While this book is very well narrated, and the stories are well told, I couldn't help thinking "it sounds like he's just pulling all this out of thin air". There's little critical thought.
Additionally, it's superficial. I'm not interested in another Osho talking about all his expensive cars and whether the author should get a Ferrari or not. I'm not jealous, I simply just don't care.
Research more. Tell me more than i already know.
Couldn't get into this. It's scattered and feels like as if the author found all anecdotes and news articles on Bob Dylan, threw them all up in the air, and used the resulting structure. That is: there isn't one. No structure. Additionally, the author can apparently read the minds of the people he's writing about.
It makes it very very uninteresting to listed to. Imagine sitting next to an ego-tripping person at a wedding or birthday dinner. That would be almost unbearable, listening to such a person talk and talk and talk, for around 3 hours.
This book, is 15 hours. THAT is unbearable. Even at 2x speed;)
It's like being at a dinner / party, with this self-absorbed, rambling girl, who just goes on and on and on and on and on and on and on and on...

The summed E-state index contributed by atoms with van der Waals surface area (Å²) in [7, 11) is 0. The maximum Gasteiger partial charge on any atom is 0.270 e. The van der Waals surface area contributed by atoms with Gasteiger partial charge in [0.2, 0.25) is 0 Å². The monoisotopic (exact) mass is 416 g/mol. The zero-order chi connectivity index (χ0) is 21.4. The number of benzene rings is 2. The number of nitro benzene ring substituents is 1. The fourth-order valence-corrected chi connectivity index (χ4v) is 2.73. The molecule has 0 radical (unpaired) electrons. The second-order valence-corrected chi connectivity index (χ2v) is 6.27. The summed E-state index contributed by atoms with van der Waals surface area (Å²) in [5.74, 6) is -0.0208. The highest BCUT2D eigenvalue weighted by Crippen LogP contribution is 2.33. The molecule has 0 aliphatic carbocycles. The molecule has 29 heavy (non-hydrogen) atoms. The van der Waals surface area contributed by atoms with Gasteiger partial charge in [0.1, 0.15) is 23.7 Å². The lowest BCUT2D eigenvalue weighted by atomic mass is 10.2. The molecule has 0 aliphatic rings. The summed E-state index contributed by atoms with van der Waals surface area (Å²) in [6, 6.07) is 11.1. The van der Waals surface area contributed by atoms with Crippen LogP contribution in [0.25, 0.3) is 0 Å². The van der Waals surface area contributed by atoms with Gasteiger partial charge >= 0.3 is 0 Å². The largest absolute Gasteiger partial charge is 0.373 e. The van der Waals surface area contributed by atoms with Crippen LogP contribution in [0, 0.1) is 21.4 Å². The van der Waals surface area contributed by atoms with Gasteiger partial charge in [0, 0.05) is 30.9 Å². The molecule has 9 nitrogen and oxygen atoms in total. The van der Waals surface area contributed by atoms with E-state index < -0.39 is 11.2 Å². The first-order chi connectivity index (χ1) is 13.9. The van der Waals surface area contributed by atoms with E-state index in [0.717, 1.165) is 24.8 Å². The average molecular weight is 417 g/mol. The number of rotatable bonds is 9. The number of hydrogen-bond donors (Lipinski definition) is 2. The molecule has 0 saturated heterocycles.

But – and this is in no way meant as a snarky remark: the book might be best suited for women.
Not one from Brene Brown. Who by the way seems to have written like... a million books? I don't believe a person can write so many books, without lots of it being filler content.
The less books someone has written, can almost be seen as a positive sign that it'll be a positive, interesting listen/read. Paradoxically.
As another reviewer noted: Use a de-easing filter/effect on the voice track. The sibilance didn't help me get through this audiobook. Painful almoSSSt.
Was surprised to learn that Einstein was a flirtatious guy, with good humour and a very moral, loving view on life and living creatures. He wasn't exactly an angel either though, when it comes to his personal relationships. But hey - nobody's perfect:)
This book gives a balanced, engaging look.
Narration is top notch.
Much much much better than expected. Everything is perfect about it:
1. Doesn't promote more stress and overwhelm. You're not asked to make lists, overwork yourself, etc – as it's often the case in other books in this genre.
2. It's so well-written. Engaging.
3. It's so well organised. Easy to follow and digest.
4. The method is sound and logical.
5. Perhaps related to point number three, but the music between the chapters add a positive note (pun intended) to the presentation and overall experience.
Such a keeper, this book.